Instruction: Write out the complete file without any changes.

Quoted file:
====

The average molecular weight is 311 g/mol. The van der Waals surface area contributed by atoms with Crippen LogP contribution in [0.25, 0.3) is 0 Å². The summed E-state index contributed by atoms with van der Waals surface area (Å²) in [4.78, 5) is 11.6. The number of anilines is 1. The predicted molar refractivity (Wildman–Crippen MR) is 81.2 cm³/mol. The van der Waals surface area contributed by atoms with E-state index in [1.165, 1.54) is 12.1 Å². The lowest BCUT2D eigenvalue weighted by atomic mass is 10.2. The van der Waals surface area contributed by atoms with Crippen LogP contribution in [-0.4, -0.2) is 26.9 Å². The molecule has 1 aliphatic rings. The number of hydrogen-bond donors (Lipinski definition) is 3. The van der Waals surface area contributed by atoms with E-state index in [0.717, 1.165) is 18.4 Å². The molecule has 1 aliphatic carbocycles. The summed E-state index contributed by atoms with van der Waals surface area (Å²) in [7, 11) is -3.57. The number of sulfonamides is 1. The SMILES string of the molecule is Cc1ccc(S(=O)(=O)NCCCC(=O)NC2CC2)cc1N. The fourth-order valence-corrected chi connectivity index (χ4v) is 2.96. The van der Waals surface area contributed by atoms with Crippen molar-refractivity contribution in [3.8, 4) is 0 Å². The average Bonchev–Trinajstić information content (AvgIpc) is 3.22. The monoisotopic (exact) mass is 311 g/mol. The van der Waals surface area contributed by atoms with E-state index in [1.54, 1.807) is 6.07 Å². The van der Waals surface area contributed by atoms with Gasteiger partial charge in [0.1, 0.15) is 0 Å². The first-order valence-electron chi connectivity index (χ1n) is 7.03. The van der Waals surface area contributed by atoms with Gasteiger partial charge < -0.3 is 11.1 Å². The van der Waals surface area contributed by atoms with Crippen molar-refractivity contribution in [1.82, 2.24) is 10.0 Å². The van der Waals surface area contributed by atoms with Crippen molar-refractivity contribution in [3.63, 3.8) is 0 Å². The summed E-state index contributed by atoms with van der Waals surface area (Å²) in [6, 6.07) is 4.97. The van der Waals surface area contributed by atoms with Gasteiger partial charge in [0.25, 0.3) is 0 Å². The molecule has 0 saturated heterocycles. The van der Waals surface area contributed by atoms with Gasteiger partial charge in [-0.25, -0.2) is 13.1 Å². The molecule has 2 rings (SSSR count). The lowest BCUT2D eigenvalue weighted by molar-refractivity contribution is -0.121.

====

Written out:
The average molecular weight is 311 g/mol. The van der Waals surface area contributed by atoms with Crippen LogP contribution in [0.25, 0.3) is 0 Å². The summed E-state index contributed by atoms with van der Waals surface area (Å²) in [4.78, 5) is 11.6. The number of anilines is 1. The predicted molar refractivity (Wildman–Crippen MR) is 81.2 cm³/mol. The van der Waals surface area contributed by atoms with E-state index in [1.165, 1.54) is 12.1 Å². The lowest BCUT2D eigenvalue weighted by atomic mass is 10.2. The van der Waals surface area contributed by atoms with Crippen LogP contribution in [-0.4, -0.2) is 26.9 Å². The molecule has 1 aliphatic rings. The number of hydrogen-bond donors (Lipinski definition) is 3. The van der Waals surface area contributed by atoms with E-state index in [0.717, 1.165) is 18.4 Å². The molecule has 1 aliphatic carbocycles. The summed E-state index contributed by atoms with van der Waals surface area (Å²) in [7, 11) is -3.57. The number of sulfonamides is 1. The SMILES string of the molecule is Cc1ccc(S(=O)(=O)NCCCC(=O)NC2CC2)cc1N. The fourth-order valence-corrected chi connectivity index (χ4v) is 2.96. The van der Waals surface area contributed by atoms with Crippen molar-refractivity contribution in [3.8, 4) is 0 Å². The average Bonchev–Trinajstić information content (AvgIpc) is 3.22. The monoisotopic (exact) mass is 311 g/mol. The van der Waals surface area contributed by atoms with E-state index in [1.54, 1.807) is 6.07 Å². The van der Waals surface area contributed by atoms with Gasteiger partial charge in [0.1, 0.15) is 0 Å². The first-order valence-electron chi connectivity index (χ1n) is 7.03. The van der Waals surface area contributed by atoms with Gasteiger partial charge < -0.3 is 11.1 Å². The van der Waals surface area contributed by atoms with Crippen molar-refractivity contribution in [1.82, 2.24) is 10.0 Å². The van der Waals surface area contributed by atoms with Crippen molar-refractivity contribution in [3.63, 3.8) is 0 Å². The summed E-state index contributed by atoms with van der Waals surface area (Å²) in [6, 6.07) is 4.97. The van der Waals surface area contributed by atoms with Gasteiger partial charge in [0.25, 0.3) is 0 Å². The molecule has 0 saturated heterocycles. The van der Waals surface area contributed by atoms with Gasteiger partial charge in [-0.25, -0.2) is 13.1 Å². The molecule has 2 rings (SSSR count). The lowest BCUT2D eigenvalue weighted by molar-refractivity contribution is -0.121.